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What is actually meant when we say 'size/length of an input'? As far as I have interpreted it in different books,it means the values of the parameters to be inputted in an algorithm. But I am actually confused of what it really is. And further they state that time complexity of algorithms is usually a function of the size of the input. For instance,if I take the problem of multiplication of square matrix of order $p$ by itself, then is $p$ the size of the input? If so then,the time complexity does depend on it. Is my interpretation correct?

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    $\begingroup$ Input length depends on how the input is stored, too. For example, the arrays [6], [], [1,8,3] have 1, 0, 3 values respectively. Mapping a function across these arrays depends on the number of values: 1, 0, 3 times respectively. So in this example, input length is the number of values. But what if we define a OneTo(n) iterator that starts counting at 1 and ends at n? We only need to store the counter and n, which is 2 values. But if we map a function over this, we would still need to call the function n times. So in that example, the input length is the value n. $\endgroup$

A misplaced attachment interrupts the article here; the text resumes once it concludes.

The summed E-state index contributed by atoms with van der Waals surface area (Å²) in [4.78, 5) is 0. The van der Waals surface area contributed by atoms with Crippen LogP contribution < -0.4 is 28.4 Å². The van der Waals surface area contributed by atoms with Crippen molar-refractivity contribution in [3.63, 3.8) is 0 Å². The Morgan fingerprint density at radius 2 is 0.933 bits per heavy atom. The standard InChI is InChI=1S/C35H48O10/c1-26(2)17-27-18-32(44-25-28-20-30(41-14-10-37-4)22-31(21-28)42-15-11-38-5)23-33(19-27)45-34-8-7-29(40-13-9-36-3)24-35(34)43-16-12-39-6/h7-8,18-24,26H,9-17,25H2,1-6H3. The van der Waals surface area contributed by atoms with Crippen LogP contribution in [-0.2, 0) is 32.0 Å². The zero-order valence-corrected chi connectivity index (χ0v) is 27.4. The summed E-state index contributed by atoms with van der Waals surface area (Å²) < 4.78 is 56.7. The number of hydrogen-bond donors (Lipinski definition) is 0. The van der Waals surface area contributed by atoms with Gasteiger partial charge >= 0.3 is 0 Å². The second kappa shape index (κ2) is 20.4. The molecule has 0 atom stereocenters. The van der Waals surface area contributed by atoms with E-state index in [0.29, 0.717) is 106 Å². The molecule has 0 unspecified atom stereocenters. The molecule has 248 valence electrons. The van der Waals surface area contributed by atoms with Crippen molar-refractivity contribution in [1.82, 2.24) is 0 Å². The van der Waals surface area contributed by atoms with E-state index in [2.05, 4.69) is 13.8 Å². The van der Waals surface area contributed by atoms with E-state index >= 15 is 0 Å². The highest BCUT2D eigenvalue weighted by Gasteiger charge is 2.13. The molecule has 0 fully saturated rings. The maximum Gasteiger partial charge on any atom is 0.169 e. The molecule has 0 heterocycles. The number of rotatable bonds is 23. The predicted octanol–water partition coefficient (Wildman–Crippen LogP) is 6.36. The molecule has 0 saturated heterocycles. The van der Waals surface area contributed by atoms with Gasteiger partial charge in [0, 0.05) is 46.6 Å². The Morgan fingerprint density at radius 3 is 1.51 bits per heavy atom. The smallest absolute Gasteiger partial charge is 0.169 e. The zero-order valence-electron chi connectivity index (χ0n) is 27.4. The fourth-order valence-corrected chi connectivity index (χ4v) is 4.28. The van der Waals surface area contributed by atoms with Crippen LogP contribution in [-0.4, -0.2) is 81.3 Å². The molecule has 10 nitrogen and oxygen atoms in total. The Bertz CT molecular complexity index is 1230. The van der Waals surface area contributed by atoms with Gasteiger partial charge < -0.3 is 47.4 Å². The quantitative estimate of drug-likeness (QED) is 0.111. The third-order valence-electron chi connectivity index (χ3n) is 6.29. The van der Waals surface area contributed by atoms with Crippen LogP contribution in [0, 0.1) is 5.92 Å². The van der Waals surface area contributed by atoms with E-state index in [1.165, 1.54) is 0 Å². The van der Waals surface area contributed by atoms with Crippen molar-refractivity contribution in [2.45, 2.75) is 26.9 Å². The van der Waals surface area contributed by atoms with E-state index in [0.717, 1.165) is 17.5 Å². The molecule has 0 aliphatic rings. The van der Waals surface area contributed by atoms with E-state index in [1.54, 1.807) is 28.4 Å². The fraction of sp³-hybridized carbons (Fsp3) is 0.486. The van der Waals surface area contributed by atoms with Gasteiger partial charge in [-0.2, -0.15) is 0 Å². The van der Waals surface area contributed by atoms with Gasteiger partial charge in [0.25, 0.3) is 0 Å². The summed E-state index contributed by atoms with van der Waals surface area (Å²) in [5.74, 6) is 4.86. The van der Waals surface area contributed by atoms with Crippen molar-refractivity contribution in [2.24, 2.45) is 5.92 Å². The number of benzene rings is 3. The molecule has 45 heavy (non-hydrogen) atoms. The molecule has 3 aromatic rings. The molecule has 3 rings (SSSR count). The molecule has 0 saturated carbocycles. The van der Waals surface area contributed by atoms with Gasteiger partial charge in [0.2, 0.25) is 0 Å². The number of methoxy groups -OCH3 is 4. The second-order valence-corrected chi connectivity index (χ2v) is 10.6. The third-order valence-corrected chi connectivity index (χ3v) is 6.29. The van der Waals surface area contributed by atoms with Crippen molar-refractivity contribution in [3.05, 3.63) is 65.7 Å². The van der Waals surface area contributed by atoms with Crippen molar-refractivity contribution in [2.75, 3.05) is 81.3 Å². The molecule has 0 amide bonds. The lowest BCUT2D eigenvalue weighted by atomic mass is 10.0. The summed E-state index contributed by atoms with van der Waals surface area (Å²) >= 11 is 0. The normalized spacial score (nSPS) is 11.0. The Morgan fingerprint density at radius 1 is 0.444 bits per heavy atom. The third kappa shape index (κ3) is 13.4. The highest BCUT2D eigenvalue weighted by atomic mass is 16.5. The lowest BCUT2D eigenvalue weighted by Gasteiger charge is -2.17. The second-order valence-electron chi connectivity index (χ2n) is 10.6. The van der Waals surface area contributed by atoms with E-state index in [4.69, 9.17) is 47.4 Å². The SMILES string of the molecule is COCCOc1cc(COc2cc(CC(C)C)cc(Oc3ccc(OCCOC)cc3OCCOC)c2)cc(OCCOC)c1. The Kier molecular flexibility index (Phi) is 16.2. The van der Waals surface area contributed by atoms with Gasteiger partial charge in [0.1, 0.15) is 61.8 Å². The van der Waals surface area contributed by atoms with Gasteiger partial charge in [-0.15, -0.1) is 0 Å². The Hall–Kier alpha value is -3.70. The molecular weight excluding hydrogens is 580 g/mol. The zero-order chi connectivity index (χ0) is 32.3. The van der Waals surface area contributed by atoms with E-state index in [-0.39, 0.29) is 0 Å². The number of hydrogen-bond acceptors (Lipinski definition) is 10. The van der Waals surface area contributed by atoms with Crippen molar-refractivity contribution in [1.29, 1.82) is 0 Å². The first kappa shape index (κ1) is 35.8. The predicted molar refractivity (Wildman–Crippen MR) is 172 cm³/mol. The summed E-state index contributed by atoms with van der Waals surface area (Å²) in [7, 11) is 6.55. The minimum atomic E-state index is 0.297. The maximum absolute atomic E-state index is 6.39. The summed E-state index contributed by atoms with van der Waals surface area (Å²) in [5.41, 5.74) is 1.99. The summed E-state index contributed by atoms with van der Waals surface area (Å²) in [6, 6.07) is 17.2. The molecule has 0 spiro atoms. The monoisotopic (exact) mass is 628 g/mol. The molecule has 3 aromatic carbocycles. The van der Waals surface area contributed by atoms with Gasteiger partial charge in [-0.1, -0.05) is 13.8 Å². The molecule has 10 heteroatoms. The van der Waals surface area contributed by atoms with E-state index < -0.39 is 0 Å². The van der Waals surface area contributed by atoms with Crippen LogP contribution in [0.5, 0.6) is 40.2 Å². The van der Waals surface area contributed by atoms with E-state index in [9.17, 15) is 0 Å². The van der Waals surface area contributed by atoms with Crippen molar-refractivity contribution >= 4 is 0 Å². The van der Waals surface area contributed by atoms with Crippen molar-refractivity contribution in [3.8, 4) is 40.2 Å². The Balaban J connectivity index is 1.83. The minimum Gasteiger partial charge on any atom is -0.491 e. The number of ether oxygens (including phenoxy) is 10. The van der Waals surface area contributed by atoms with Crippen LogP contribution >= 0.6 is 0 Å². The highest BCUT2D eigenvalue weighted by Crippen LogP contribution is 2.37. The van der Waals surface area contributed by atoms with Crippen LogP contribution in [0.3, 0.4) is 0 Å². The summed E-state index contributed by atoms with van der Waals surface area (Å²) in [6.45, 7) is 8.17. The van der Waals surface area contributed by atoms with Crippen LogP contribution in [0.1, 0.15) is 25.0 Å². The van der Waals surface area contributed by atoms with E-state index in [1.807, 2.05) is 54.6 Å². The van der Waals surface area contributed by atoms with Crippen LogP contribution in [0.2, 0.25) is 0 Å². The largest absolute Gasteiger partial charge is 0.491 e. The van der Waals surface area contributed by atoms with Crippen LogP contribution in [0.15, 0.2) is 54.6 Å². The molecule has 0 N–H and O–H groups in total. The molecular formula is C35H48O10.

– BatWannaBe
    Aug 25 '21 at 18:47
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The input size, is roughly measured by "how many values do we store here?", and if you want to be more specific, you will also include "how much data (in terms of bits) do the values take?".

In the matrix case, if the matrix is of order $p\times p$, then it has $p^2$ elements in it. Hence, its "size" will be said to be $O(p^2)$.

When talking in formal terms for turing machines, the input is simply a string. This string can encode matrices, or anything else you want - but it still will always be a string. Think of how you write a vector: as a combination of letters, brackets and numbers - its a string! Strings are nice: the input size is defined to be the number of "letters" in the string. For example, the binary string "1101" will have size $4$, while the binary string "010101" will have size $6$.

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